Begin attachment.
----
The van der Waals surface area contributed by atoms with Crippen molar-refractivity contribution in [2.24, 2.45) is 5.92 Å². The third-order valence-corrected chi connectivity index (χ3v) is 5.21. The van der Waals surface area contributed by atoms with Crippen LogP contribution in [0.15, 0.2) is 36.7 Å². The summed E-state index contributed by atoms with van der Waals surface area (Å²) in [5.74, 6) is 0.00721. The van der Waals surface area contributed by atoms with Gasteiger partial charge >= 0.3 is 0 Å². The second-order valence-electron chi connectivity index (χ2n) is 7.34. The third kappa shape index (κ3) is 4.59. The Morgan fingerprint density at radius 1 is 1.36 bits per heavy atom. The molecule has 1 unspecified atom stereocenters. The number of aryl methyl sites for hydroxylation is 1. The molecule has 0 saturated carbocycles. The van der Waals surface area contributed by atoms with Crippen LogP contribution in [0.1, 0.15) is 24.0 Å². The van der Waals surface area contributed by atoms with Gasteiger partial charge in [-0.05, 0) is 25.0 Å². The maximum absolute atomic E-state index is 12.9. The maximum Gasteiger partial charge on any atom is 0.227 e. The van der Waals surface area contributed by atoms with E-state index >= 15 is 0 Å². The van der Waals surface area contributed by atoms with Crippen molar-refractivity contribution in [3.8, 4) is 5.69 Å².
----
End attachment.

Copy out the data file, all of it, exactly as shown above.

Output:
The van der Waals surface area contributed by atoms with Crippen molar-refractivity contribution in [2.24, 2.45) is 5.92 Å². The third-order valence-corrected chi connectivity index (χ3v) is 5.21. The van der Waals surface area contributed by atoms with Crippen LogP contribution in [0.15, 0.2) is 36.7 Å². The summed E-state index contributed by atoms with van der Waals surface area (Å²) in [5.74, 6) is 0.00721. The van der Waals surface area contributed by atoms with Gasteiger partial charge >= 0.3 is 0 Å². The second-order valence-electron chi connectivity index (χ2n) is 7.34. The third kappa shape index (κ3) is 4.59. The Morgan fingerprint density at radius 1 is 1.36 bits per heavy atom. The molecule has 1 unspecified atom stereocenters. The number of aryl methyl sites for hydroxylation is 1. The molecule has 0 saturated carbocycles. The van der Waals surface area contributed by atoms with Crippen LogP contribution in [0.1, 0.15) is 24.0 Å². The van der Waals surface area contributed by atoms with Gasteiger partial charge in [-0.05, 0) is 25.0 Å². The maximum absolute atomic E-state index is 12.9. The maximum Gasteiger partial charge on any atom is 0.227 e. The van der Waals surface area contributed by atoms with E-state index >= 15 is 0 Å². The van der Waals surface area contributed by atoms with Crippen molar-refractivity contribution in [3.8, 4) is 5.69 Å².